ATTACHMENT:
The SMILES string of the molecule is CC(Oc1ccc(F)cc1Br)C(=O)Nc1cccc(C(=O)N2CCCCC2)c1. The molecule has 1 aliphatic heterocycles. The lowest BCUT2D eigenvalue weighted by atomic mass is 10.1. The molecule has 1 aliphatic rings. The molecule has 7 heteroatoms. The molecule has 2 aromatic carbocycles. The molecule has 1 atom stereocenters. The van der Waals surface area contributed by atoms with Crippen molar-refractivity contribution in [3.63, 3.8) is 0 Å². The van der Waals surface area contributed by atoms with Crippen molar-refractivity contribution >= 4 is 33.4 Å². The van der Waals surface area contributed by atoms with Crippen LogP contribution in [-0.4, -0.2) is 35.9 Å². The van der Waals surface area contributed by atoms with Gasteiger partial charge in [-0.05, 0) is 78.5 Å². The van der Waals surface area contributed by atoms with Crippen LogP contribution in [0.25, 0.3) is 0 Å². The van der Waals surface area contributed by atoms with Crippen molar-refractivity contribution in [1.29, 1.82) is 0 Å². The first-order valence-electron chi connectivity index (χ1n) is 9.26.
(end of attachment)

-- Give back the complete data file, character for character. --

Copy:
The SMILES string of the molecule is CC(Oc1ccc(F)cc1Br)C(=O)Nc1cccc(C(=O)N2CCCCC2)c1. The molecule has 1 aliphatic heterocycles. The lowest BCUT2D eigenvalue weighted by atomic mass is 10.1. The molecule has 1 aliphatic rings. The molecule has 7 heteroatoms. The molecule has 2 aromatic carbocycles. The molecule has 1 atom stereocenters. The van der Waals surface area contributed by atoms with Crippen molar-refractivity contribution in [3.63, 3.8) is 0 Å². The van der Waals surface area contributed by atoms with Crippen molar-refractivity contribution >= 4 is 33.4 Å². The van der Waals surface area contributed by atoms with Crippen LogP contribution in [-0.4, -0.2) is 35.9 Å². The van der Waals surface area contributed by atoms with Gasteiger partial charge in [-0.05, 0) is 78.5 Å². The van der Waals surface area contributed by atoms with Crippen LogP contribution in [0.25, 0.3) is 0 Å². The van der Waals surface area contributed by atoms with Crippen molar-refractivity contribution in [1.29, 1.82) is 0 Å². The first-order valence-electron chi connectivity index (χ1n) is 9.26.